Over the last few months, I have discussed various aspects of pricing to win work. But when a new opportunity comes along, there is a prior question: Do I want this job at all?
Lawyers are poor at answering it. There is something about us that makes it difficult to say no: desire to help; reluctance to offend; a feeling that any work is better than none; anxiety about hitting fee targets; fear of not being able to feed the machine. And so we tell ourselves stories to justify taking on whatever comes our way: it helps cover the overheads; we may lose on this job, but it’s an “investment” to win better work; if we don’t do it, our competitors will, and we will never see the client again. As in love, the possibilities for self-deception are infinite.
I know this from personal experience. When my wife and I set up our firm, I had just recovered from a tussle with cancer, in which, thankfully, it came a close second. We took on a sleep-repellent mortgage to get the firm established. We had a lot of belief, but there was no guarantee we would convert any of that into reality.
Back then, if a potential client had wandered in and asked me for a quote to paint his garage, I would happily have grabbed a brush. Even though the firm grew to employ hundreds of people, that feeling of insecurity – a combination of personal experience and my third-generation Jewish immigrant mentality – never completely went away. So if you ask me if I ever took on work I should have avoided like the plague “because it was there”, I confess to being a serial offender before the penny, as it were, dropped.
In the bear pit of today’s market, with every single piece of business hard won, the temptation to take whatever comes in the door has never been stronger. But precisely because the pressure on profit is so intense, it has never been more important to assess every opportunity with our heads, not our hearts. To an engineer, or quality controller, the term, “Go/No Go” has a defined meaning: Does the product meet the right specifications? Is it safe to proceed with manufacture? Go/No Go should be our test too. We need to ask (and give honest answers to) questions such as:
What markets do we want to serve?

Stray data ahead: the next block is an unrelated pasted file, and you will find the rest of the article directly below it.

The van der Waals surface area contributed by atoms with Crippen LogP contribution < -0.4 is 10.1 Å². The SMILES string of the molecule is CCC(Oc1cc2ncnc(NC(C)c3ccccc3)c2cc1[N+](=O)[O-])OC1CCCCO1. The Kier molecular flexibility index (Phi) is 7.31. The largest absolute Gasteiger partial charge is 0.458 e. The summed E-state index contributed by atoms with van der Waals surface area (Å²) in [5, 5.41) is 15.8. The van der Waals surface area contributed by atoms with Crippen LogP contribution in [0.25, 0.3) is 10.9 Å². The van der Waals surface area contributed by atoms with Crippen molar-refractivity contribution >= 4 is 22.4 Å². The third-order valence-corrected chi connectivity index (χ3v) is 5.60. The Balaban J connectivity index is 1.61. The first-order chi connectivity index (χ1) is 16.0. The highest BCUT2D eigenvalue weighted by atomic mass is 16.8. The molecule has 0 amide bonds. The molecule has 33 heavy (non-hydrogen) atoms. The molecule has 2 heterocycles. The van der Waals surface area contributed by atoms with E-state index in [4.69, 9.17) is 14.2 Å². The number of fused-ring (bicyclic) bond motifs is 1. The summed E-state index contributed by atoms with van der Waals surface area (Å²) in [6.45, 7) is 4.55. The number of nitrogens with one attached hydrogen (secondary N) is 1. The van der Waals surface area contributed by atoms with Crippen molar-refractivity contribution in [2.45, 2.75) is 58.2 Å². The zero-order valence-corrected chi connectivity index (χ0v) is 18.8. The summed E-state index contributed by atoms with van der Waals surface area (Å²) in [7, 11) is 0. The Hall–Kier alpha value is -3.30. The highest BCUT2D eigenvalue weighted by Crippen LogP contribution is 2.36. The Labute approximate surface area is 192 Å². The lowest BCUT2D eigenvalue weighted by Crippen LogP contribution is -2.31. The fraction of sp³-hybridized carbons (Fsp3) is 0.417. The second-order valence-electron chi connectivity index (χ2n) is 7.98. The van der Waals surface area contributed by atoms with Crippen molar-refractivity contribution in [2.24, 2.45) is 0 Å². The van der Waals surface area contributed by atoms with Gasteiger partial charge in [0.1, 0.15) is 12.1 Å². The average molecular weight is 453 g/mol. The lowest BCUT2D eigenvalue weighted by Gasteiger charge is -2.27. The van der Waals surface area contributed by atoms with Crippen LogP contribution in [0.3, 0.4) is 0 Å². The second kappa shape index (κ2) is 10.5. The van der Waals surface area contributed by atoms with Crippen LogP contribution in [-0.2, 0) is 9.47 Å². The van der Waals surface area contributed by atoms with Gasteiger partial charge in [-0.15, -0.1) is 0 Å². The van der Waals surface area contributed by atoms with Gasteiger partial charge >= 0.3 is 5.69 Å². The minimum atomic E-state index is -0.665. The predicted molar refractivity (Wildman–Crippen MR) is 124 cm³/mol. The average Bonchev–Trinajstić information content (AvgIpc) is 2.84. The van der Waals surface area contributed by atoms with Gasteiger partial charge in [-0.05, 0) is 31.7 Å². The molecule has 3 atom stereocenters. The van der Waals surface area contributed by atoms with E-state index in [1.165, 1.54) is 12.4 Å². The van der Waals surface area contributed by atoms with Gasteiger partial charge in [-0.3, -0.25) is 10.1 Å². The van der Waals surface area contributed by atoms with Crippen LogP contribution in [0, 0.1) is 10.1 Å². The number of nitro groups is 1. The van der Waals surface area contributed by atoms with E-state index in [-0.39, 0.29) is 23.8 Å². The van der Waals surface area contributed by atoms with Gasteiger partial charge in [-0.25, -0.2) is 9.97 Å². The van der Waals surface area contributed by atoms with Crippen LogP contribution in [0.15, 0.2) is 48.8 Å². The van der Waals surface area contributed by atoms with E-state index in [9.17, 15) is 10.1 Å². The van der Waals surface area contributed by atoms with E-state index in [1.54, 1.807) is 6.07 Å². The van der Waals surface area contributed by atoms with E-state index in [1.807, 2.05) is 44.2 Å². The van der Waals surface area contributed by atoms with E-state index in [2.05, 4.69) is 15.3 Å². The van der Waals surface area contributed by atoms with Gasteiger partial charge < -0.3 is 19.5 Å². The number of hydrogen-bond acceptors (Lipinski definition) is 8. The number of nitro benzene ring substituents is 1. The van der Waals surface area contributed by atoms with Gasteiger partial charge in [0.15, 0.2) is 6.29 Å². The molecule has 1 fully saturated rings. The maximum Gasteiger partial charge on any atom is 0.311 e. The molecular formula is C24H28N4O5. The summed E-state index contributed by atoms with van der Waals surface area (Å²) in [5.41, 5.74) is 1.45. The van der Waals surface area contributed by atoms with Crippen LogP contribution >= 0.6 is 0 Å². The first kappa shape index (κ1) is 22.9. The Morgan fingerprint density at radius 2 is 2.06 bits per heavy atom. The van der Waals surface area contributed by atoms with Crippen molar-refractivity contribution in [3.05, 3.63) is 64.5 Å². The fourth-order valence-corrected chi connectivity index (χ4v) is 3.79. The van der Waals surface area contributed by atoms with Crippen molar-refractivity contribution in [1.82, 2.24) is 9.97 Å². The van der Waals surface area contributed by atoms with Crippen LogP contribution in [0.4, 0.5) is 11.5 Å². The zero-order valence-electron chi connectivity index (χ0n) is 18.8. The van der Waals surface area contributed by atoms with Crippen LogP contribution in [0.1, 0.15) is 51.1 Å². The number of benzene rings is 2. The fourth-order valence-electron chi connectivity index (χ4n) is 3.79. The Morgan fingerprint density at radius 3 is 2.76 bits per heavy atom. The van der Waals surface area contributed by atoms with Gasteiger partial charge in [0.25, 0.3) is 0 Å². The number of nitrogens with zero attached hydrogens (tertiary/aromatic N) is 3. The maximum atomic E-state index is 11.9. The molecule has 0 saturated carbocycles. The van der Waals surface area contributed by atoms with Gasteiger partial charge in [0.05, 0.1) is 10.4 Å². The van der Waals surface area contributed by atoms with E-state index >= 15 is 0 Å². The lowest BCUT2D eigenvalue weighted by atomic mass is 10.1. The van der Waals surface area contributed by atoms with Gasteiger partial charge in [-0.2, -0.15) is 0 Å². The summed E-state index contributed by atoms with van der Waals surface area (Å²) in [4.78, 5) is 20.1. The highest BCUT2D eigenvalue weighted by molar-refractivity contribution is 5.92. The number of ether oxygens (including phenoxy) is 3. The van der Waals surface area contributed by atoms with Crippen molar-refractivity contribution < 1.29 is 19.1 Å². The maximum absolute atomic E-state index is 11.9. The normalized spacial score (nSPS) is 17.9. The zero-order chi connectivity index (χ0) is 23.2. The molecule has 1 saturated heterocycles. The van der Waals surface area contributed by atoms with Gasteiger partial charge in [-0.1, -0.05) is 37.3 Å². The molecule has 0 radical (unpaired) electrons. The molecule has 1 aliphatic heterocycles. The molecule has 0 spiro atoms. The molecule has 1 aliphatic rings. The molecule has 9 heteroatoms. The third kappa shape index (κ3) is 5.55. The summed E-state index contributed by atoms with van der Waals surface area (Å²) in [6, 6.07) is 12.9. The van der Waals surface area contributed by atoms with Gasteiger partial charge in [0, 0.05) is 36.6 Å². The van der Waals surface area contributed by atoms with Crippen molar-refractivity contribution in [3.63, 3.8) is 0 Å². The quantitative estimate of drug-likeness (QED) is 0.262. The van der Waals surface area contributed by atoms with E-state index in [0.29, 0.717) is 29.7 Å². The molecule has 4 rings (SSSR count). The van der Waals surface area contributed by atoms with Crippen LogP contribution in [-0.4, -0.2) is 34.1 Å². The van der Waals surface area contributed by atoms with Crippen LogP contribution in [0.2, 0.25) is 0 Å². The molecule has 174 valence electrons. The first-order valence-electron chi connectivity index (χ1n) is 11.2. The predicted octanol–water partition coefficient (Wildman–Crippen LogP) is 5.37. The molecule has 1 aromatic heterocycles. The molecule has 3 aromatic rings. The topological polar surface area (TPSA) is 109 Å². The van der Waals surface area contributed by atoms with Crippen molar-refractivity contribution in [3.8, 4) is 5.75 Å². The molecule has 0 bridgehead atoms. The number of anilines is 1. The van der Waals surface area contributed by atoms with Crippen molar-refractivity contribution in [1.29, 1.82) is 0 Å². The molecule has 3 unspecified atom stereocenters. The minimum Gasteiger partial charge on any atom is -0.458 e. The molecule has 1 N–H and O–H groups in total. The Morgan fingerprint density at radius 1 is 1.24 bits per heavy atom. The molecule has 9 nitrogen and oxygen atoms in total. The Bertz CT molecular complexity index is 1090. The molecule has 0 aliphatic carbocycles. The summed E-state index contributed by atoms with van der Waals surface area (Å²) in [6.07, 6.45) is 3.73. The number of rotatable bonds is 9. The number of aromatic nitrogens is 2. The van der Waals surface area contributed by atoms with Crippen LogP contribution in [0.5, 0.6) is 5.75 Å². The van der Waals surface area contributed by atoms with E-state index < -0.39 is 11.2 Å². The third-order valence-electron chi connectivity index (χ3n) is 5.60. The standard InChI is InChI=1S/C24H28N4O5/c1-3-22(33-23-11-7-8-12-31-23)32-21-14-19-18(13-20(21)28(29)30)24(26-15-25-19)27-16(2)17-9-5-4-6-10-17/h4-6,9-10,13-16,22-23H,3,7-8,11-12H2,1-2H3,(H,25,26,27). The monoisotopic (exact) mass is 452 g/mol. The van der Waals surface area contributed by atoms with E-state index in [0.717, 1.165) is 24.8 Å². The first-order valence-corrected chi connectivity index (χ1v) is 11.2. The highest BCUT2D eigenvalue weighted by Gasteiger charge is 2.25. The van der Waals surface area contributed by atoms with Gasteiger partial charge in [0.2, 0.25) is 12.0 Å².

Look around the most successful firms, of whatever size or sector. All of them are clear about the markets they want to be in, and aspire to deep excellence. Sometimes, as with my firm, this has involved big bets: abandoning mainstream areas of practice, or electing to practise exclusively in a specialised field. Firms that try to be most things to most people, or that have not properly thought through what they want to be, can still be spotted performing the neat trick of spiralling downwards, while vanishing up their own fundamental haplessness.
Do we have the skills to do this job well?
Note the emphasis on “well”. The question is not, “Can we, with the wind at our back, Jupiter in the ascendant, and the client not noticing, muddle through?” However juicy the fee being offered, taking on work in which the firm is not expert, or does not have the resources to manage successfully, is an express route to grief and pain.
Do we have the data and process skills to make informed choices?
The antidote to decisions based on fear, hope and greed is good data and process. Assuming you have the technical skill, how well are you able to calculate the cost of doing the job? Are you able to make well informed decisions on who should best deliver it, how they will deliver it and what resources they will need to complete the task to the client’s satisfaction?
Do you have the skills and methodologies to price attractively, with a decent margin? Large firms have the advantage that they are able to acquire specialists in finance, project management, tendering and pricing.
They are critical to deciding Go/No Go, when every major tender may mean spending tens of thousands of pounds in time and cash. But the ability to develop robust systems and effective processes which will guide good choices is within the reach of every firm.
It is impossible to develop a successful strategy without the wisdom and courage to say no. If you were to wander into Pizza Express and attempt to order a plate of Pattaya Prawns, you would be pointed to the Thai Tanic down the street. You will never hear, “Hang on, we’ll just turn off the oven, grab a wok, and get started”. Securing the largest slice for your firm means following their example, however difficult it seems.
In this issue
- Good health – fair question?
- Time to raise the age of criminal responsibility
- Adoption of foreign children – a clash of cultures?
- Presumed liability: the case for action
- Le Bief Bovet: 700 years of litigation
- Reading for pleasure
- Opinion: James O'Reilly (fuller version)
- Opinion: James O'Reilly
- Book reviews
- President's column
- Land Register completion update
- People on the move
- Conference calls
- A new court rises
- Questions of form
- Charities - why reserves matter
- Place your bets
- Pensions: a formula unravelled
- Whereabouts unknown?
- Lego Man keeps his mark
- The company one keeps
- Scottish Solicitors Discipline Tribunal
- Land, leases and LBTT
- Big budget brief
- Support sought as Napier joins the law clinics
- Public Guardian's fees to increase
- Law reform roundup
- TCPD: the Update way
- How are we doing?
- Thanks, but no thanks
- Ask Ash